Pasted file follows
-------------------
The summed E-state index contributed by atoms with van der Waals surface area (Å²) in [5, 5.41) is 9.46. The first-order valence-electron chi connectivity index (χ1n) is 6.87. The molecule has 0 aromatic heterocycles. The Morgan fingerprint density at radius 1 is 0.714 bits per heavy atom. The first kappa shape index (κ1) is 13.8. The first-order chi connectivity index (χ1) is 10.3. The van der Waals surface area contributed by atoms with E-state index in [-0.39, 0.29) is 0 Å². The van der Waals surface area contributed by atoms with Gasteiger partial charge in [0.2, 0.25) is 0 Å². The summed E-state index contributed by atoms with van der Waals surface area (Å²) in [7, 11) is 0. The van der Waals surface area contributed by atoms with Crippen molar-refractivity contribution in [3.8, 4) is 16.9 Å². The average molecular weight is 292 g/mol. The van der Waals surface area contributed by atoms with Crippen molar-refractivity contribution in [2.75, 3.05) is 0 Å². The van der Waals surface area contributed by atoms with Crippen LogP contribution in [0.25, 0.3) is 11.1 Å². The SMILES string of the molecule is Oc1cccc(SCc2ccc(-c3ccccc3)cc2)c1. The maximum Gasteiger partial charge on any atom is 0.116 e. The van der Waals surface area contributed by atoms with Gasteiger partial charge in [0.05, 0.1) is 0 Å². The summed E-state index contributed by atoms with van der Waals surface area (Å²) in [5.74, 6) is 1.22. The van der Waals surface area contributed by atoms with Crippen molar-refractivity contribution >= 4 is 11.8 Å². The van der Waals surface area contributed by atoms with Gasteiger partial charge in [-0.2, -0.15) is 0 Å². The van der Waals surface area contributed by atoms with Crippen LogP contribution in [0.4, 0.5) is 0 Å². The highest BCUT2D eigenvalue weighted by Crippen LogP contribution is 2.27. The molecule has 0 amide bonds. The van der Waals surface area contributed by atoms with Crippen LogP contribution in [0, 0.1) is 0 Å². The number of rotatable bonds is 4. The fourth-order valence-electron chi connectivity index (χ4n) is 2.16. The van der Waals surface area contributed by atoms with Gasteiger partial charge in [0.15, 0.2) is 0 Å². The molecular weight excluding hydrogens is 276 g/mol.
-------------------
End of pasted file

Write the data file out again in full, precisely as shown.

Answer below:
The summed E-state index contributed by atoms with van der Waals surface area (Å²) in [5, 5.41) is 9.46. The first-order valence-electron chi connectivity index (χ1n) is 6.87. The molecule has 0 aromatic heterocycles. The Morgan fingerprint density at radius 1 is 0.714 bits per heavy atom. The first kappa shape index (κ1) is 13.8. The first-order chi connectivity index (χ1) is 10.3. The van der Waals surface area contributed by atoms with E-state index in [-0.39, 0.29) is 0 Å². The van der Waals surface area contributed by atoms with Gasteiger partial charge in [0.2, 0.25) is 0 Å². The summed E-state index contributed by atoms with van der Waals surface area (Å²) in [7, 11) is 0. The van der Waals surface area contributed by atoms with Crippen molar-refractivity contribution in [3.8, 4) is 16.9 Å². The average molecular weight is 292 g/mol. The van der Waals surface area contributed by atoms with Crippen molar-refractivity contribution in [2.75, 3.05) is 0 Å². The van der Waals surface area contributed by atoms with Crippen LogP contribution in [0.25, 0.3) is 11.1 Å². The SMILES string of the molecule is Oc1cccc(SCc2ccc(-c3ccccc3)cc2)c1. The maximum Gasteiger partial charge on any atom is 0.116 e. The van der Waals surface area contributed by atoms with Gasteiger partial charge in [0.05, 0.1) is 0 Å². The summed E-state index contributed by atoms with van der Waals surface area (Å²) in [5.74, 6) is 1.22. The van der Waals surface area contributed by atoms with Crippen molar-refractivity contribution >= 4 is 11.8 Å². The van der Waals surface area contributed by atoms with Gasteiger partial charge in [-0.2, -0.15) is 0 Å². The van der Waals surface area contributed by atoms with Crippen LogP contribution in [0.4, 0.5) is 0 Å². The highest BCUT2D eigenvalue weighted by Crippen LogP contribution is 2.27. The molecule has 0 amide bonds. The van der Waals surface area contributed by atoms with Crippen LogP contribution in [0, 0.1) is 0 Å². The number of rotatable bonds is 4. The fourth-order valence-electron chi connectivity index (χ4n) is 2.16. The van der Waals surface area contributed by atoms with Gasteiger partial charge in [0.15, 0.2) is 0 Å². The molecular weight excluding hydrogens is 276 g/mol.